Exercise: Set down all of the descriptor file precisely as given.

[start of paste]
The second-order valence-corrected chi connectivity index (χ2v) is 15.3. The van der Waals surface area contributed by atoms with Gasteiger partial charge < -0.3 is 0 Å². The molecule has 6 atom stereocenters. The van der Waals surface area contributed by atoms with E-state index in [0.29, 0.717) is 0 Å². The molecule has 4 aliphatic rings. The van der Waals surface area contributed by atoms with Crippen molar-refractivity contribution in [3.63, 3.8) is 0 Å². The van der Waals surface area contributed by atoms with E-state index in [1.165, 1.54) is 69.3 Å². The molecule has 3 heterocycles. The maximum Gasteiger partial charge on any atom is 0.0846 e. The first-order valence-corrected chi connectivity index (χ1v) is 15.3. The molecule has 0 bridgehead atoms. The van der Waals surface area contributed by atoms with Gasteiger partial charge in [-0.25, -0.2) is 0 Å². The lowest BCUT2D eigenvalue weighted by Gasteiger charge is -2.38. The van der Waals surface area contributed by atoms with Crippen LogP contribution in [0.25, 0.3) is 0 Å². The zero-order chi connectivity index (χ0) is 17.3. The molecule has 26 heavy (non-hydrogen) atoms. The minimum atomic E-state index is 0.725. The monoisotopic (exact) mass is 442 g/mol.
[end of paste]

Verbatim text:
The second-order valence-corrected chi connectivity index (χ2v) is 15.3. The van der Waals surface area contributed by atoms with Gasteiger partial charge < -0.3 is 0 Å². The molecule has 6 atom stereocenters. The van der Waals surface area contributed by atoms with E-state index in [0.29, 0.717) is 0 Å². The molecule has 4 aliphatic rings. The van der Waals surface area contributed by atoms with Crippen molar-refractivity contribution in [3.63, 3.8) is 0 Å². The van der Waals surface area contributed by atoms with E-state index in [1.165, 1.54) is 69.3 Å². The molecule has 3 heterocycles. The maximum Gasteiger partial charge on any atom is 0.0846 e. The first-order valence-corrected chi connectivity index (χ1v) is 15.3. The molecule has 0 bridgehead atoms. The van der Waals surface area contributed by atoms with Gasteiger partial charge in [-0.25, -0.2) is 0 Å². The lowest BCUT2D eigenvalue weighted by Gasteiger charge is -2.38. The van der Waals surface area contributed by atoms with Crippen LogP contribution in [0.25, 0.3) is 0 Å². The zero-order chi connectivity index (χ0) is 17.3. The molecule has 26 heavy (non-hydrogen) atoms. The minimum atomic E-state index is 0.725. The monoisotopic (exact) mass is 442 g/mol.